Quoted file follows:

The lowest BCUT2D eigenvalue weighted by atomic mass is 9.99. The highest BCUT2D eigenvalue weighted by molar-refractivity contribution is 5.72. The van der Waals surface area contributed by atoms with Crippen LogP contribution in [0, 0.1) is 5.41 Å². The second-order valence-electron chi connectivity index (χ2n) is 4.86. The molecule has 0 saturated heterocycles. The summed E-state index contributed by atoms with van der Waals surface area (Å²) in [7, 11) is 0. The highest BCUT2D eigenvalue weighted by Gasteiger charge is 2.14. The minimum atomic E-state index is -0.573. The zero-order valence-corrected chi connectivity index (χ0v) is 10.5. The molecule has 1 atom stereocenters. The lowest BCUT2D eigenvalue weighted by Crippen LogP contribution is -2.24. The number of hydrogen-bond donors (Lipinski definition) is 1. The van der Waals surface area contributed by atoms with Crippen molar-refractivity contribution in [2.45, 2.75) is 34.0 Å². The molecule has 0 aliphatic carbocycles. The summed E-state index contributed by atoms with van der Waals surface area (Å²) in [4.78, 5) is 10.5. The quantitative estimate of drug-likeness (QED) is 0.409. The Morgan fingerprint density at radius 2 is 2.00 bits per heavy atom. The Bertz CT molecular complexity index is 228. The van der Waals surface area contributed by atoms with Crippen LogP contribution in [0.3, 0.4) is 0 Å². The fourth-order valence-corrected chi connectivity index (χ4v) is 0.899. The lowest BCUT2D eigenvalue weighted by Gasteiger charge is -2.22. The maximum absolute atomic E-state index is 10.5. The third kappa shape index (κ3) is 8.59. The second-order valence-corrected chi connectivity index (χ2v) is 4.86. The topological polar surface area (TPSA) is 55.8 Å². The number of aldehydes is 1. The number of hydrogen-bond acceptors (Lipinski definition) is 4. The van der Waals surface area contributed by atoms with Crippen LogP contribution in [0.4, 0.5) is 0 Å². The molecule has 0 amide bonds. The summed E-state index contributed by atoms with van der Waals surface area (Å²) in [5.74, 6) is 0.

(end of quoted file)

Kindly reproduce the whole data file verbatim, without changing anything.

The lowest BCUT2D eigenvalue weighted by atomic mass is 9.99. The highest BCUT2D eigenvalue weighted by molar-refractivity contribution is 5.72. The van der Waals surface area contributed by atoms with Crippen LogP contribution in [0, 0.1) is 5.41 Å². The second-order valence-electron chi connectivity index (χ2n) is 4.86. The molecule has 0 saturated heterocycles. The summed E-state index contributed by atoms with van der Waals surface area (Å²) in [7, 11) is 0. The highest BCUT2D eigenvalue weighted by Gasteiger charge is 2.14. The minimum atomic E-state index is -0.573. The zero-order valence-corrected chi connectivity index (χ0v) is 10.5. The molecule has 1 atom stereocenters. The lowest BCUT2D eigenvalue weighted by Crippen LogP contribution is -2.24. The number of hydrogen-bond donors (Lipinski definition) is 1. The van der Waals surface area contributed by atoms with Crippen molar-refractivity contribution in [2.45, 2.75) is 34.0 Å². The molecule has 0 aliphatic carbocycles. The summed E-state index contributed by atoms with van der Waals surface area (Å²) in [4.78, 5) is 10.5. The quantitative estimate of drug-likeness (QED) is 0.409. The Morgan fingerprint density at radius 2 is 2.00 bits per heavy atom. The Bertz CT molecular complexity index is 228. The van der Waals surface area contributed by atoms with Crippen LogP contribution in [0.3, 0.4) is 0 Å². The fourth-order valence-corrected chi connectivity index (χ4v) is 0.899. The lowest BCUT2D eigenvalue weighted by Gasteiger charge is -2.22. The maximum absolute atomic E-state index is 10.5. The third kappa shape index (κ3) is 8.59. The second-order valence-corrected chi connectivity index (χ2v) is 4.86. The topological polar surface area (TPSA) is 55.8 Å². The number of aldehydes is 1. The number of hydrogen-bond acceptors (Lipinski definition) is 4. The van der Waals surface area contributed by atoms with Crippen LogP contribution in [0.4, 0.5) is 0 Å². The molecule has 0 amide bonds. The summed E-state index contributed by atoms with van der Waals surface area (Å²) in [5.74, 6) is 0.